It seems that prostration takes the place of anxiety and restlessness, and he appears like a cadaver. So remember that these states of anxiety and restlessness go towards the cadaveric aspect, towards death. This is seen, for instance, in the typhoid, where Arsenicum is indicated. At first there is that anxious restlessness with fear, but the increasing weakness tends towards prostration.

Running all through the remedy there is the burning mentioned as one of its most marked generals. There is burning in the brain, which makes him want to wash his head in cold water. This sensation of heat in the inner head with pulsation is ameliorated by the cold bathing, but when there is a rheumatic state that affects the scalp and outward nerves, and there is burning, the burning then is ameliorated by heat.

When the headache is of a congestive character, with the sensation of heat and burning inside the head, and there is a feeling as if the head, would burst, and the face is flushed and hot, that headache is better from cold applications and in the cool open air.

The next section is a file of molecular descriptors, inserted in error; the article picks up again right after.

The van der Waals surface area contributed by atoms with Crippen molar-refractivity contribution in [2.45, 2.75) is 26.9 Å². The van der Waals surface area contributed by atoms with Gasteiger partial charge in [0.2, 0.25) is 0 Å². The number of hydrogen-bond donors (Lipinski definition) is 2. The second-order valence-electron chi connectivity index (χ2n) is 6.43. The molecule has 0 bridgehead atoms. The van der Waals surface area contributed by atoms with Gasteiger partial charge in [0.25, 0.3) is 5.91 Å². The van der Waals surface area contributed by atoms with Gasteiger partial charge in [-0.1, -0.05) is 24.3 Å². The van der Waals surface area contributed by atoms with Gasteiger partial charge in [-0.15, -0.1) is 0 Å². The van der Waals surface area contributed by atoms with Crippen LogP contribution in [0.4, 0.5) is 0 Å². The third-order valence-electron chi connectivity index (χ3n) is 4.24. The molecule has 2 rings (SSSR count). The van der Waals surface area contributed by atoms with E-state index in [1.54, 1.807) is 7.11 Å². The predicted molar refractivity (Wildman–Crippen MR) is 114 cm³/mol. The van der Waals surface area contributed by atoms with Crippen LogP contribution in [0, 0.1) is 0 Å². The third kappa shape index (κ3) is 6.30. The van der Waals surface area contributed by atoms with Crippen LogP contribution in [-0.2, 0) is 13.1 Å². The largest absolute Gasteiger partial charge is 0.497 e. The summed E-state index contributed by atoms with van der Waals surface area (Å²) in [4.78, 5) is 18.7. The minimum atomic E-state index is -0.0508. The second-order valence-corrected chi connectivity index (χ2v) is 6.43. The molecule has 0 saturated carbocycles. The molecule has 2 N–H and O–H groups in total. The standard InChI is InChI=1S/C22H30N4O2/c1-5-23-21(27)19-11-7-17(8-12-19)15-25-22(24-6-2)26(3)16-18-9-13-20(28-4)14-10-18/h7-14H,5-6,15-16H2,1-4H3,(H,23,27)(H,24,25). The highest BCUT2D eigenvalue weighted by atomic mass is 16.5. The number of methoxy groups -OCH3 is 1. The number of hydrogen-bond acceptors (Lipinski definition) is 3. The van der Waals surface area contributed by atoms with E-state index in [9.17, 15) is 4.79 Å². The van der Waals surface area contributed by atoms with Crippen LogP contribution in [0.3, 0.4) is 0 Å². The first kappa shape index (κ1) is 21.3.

So marked is this that I have seen the patient sitting in the room with clothing piled on to keep the body warm and with the window open to relieve the congestion of the head.

Therefore, we say a striking feature belonging to this medicine is relief of all the complaints of the body from wrapping up and from warmth in general, and relief of the complaints of the head by cold, except the external complaints of the head, which are better from heat and from wrapping up. The neuralgias of the face and eyes, and above the eyes, are better from heat.